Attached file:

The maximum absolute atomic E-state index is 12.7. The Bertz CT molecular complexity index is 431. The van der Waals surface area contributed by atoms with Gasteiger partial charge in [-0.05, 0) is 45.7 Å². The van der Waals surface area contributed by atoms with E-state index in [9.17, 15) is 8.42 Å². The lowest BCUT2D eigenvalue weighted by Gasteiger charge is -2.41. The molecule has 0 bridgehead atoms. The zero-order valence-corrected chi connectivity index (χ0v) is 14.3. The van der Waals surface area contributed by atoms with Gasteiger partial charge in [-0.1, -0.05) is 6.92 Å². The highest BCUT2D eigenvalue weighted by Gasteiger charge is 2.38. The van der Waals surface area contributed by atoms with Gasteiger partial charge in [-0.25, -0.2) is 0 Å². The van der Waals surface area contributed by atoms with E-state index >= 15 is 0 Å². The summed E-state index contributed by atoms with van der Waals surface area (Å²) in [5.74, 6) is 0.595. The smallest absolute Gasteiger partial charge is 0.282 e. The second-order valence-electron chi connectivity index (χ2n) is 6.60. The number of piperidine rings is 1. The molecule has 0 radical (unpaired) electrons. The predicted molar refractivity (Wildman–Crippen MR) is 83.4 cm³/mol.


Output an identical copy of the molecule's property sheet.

The maximum absolute atomic E-state index is 12.7. The Bertz CT molecular complexity index is 431. The van der Waals surface area contributed by atoms with Gasteiger partial charge in [-0.05, 0) is 45.7 Å². The van der Waals surface area contributed by atoms with E-state index in [9.17, 15) is 8.42 Å². The lowest BCUT2D eigenvalue weighted by Gasteiger charge is -2.41. The molecule has 0 bridgehead atoms. The zero-order valence-corrected chi connectivity index (χ0v) is 14.3. The van der Waals surface area contributed by atoms with Gasteiger partial charge in [-0.1, -0.05) is 6.92 Å². The highest BCUT2D eigenvalue weighted by Gasteiger charge is 2.38. The van der Waals surface area contributed by atoms with Gasteiger partial charge in [-0.25, -0.2) is 0 Å². The van der Waals surface area contributed by atoms with E-state index >= 15 is 0 Å². The summed E-state index contributed by atoms with van der Waals surface area (Å²) in [5.74, 6) is 0.595. The smallest absolute Gasteiger partial charge is 0.282 e. The second-order valence-electron chi connectivity index (χ2n) is 6.60. The number of piperidine rings is 1. The molecule has 0 radical (unpaired) electrons. The predicted molar refractivity (Wildman–Crippen MR) is 83.4 cm³/mol.